Nestled between mountains and the Gulf of Aqaba is a strip of coastline called Ras Shetan, between the towns of Nuweiba and Taba on the Sinai peninsula.
Ras Shetan and Nuweiba are known for their bohemian beach camps, usually run by local Bedouins. The camps are a mix of beach huts or bare-bone chalets, and you’re more than welcome to set up your own tents right on the beach. If you’re staying in a beach hut or tent, then you’ll have access to a communal bathroom.
Most of the camps have simple menus and you can eat your meals in the shared main hut right on the water. At night, there’s usually a large campfire where the Bedouins and guests from all over the world talk, play instruments and sing.
10. Black & White Desert
Go to the Black & White Desert if you want: to explore and camp in Egypt’s Western desert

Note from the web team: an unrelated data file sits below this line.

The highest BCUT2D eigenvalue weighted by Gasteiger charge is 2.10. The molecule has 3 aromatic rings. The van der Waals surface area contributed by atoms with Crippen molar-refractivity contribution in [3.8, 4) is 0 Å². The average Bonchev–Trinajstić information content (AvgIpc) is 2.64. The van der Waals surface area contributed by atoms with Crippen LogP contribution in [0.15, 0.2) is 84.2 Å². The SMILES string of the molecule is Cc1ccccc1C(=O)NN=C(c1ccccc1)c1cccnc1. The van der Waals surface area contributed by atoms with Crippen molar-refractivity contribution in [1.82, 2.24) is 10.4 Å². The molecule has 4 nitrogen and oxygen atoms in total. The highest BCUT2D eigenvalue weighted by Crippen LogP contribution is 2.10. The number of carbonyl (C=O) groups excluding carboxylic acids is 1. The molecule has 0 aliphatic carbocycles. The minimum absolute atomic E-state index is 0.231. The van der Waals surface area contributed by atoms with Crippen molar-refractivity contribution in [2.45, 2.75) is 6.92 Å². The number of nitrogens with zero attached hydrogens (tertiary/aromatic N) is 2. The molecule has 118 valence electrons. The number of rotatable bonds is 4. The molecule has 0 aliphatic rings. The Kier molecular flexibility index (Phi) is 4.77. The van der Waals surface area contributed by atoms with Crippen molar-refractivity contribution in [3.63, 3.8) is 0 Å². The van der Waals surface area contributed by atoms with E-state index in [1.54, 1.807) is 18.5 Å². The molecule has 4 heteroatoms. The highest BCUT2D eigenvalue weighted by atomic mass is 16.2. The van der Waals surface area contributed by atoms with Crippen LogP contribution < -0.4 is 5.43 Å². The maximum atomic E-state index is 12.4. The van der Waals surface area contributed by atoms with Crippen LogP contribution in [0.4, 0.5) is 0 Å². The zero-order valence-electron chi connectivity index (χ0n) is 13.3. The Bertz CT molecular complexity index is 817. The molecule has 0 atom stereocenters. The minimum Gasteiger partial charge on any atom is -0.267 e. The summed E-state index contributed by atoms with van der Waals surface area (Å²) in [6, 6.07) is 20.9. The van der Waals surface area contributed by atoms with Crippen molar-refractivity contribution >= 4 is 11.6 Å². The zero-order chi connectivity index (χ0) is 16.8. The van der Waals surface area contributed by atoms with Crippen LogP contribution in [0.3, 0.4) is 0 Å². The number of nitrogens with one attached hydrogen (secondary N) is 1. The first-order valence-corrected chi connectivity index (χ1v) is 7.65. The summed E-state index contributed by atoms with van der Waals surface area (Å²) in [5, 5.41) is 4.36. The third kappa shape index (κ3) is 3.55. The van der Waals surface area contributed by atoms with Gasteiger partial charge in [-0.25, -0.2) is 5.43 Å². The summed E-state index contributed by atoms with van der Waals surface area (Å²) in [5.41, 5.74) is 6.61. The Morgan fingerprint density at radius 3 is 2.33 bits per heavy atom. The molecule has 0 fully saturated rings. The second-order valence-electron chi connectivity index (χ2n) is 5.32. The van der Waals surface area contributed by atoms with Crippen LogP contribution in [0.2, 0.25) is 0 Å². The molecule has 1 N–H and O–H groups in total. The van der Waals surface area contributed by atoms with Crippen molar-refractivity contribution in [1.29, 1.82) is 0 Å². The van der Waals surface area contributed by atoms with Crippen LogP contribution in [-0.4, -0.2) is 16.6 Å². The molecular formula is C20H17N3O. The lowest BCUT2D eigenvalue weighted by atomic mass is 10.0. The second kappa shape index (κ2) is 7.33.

Deep in Egypt’s Western Desert, between Farafra and Bahareya Oases, are Egypt’s Black and White Deserts. They’re only about an hour and fifteen minutes apart, so you can easily camp in both on a 2 night trip (or just camp in one and visit the other).
Read more: 12 of the Most Beautiful Views in Egypt
What makes the White Desert in particular so popular for campers are the massive white chalk formations, which are some of the coolest natural wonders in Egypt. They were formed over millennia of wind and sandstorms, and it’s among these alien-looking formations that you’ll set up camp. The Black Desert gets its name from a layer of black volcanic material concentrated on top of the yellow sand dunes, a remnant of ancient eruptions.
You might also like: Ancient Egypt Bucket List - 20 Must-See Ancient Egyptian Sites